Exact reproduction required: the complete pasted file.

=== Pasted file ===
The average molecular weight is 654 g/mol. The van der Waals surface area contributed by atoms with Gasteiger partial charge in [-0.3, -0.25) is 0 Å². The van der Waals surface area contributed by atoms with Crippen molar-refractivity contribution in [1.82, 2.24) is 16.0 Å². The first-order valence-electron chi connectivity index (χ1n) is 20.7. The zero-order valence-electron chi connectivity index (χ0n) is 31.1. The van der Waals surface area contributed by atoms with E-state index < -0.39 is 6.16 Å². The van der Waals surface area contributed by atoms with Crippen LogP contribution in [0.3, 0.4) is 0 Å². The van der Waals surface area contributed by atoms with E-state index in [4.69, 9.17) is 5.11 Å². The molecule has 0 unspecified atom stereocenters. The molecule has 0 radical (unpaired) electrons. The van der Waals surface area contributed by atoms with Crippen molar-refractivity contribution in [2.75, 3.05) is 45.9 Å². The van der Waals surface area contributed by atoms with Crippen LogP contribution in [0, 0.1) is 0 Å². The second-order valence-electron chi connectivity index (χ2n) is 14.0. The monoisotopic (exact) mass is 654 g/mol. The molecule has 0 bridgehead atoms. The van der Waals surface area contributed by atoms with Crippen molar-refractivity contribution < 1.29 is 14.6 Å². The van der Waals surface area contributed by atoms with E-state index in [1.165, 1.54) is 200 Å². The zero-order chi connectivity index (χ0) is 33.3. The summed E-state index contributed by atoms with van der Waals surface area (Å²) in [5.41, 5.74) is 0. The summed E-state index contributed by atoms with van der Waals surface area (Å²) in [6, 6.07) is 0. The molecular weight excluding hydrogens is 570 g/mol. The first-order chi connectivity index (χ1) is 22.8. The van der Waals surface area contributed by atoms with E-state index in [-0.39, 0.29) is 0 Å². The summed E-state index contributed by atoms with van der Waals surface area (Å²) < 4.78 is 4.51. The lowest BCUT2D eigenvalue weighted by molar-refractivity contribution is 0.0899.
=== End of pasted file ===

The average molecular weight is 654 g/mol. The van der Waals surface area contributed by atoms with Gasteiger partial charge in [-0.3, -0.25) is 0 Å². The van der Waals surface area contributed by atoms with Crippen molar-refractivity contribution in [1.82, 2.24) is 16.0 Å². The first-order valence-electron chi connectivity index (χ1n) is 20.7. The zero-order valence-electron chi connectivity index (χ0n) is 31.1. The van der Waals surface area contributed by atoms with E-state index < -0.39 is 6.16 Å². The van der Waals surface area contributed by atoms with Crippen LogP contribution in [0.3, 0.4) is 0 Å². The van der Waals surface area contributed by atoms with E-state index in [4.69, 9.17) is 5.11 Å². The molecule has 0 unspecified atom stereocenters. The molecule has 0 radical (unpaired) electrons. The van der Waals surface area contributed by atoms with Crippen molar-refractivity contribution in [2.75, 3.05) is 45.9 Å². The van der Waals surface area contributed by atoms with Crippen LogP contribution in [0, 0.1) is 0 Å². The second-order valence-electron chi connectivity index (χ2n) is 14.0. The monoisotopic (exact) mass is 654 g/mol. The molecule has 0 bridgehead atoms. The van der Waals surface area contributed by atoms with Crippen molar-refractivity contribution < 1.29 is 14.6 Å². The van der Waals surface area contributed by atoms with E-state index in [1.165, 1.54) is 200 Å². The zero-order chi connectivity index (χ0) is 33.3. The summed E-state index contributed by atoms with van der Waals surface area (Å²) in [5.41, 5.74) is 0. The summed E-state index contributed by atoms with van der Waals surface area (Å²) in [6, 6.07) is 0. The molecular weight excluding hydrogens is 570 g/mol. The first-order chi connectivity index (χ1) is 22.8. The van der Waals surface area contributed by atoms with E-state index in [-0.39, 0.29) is 0 Å². The summed E-state index contributed by atoms with van der Waals surface area (Å²) < 4.78 is 4.51. The lowest BCUT2D eigenvalue weighted by molar-refractivity contribution is 0.0899.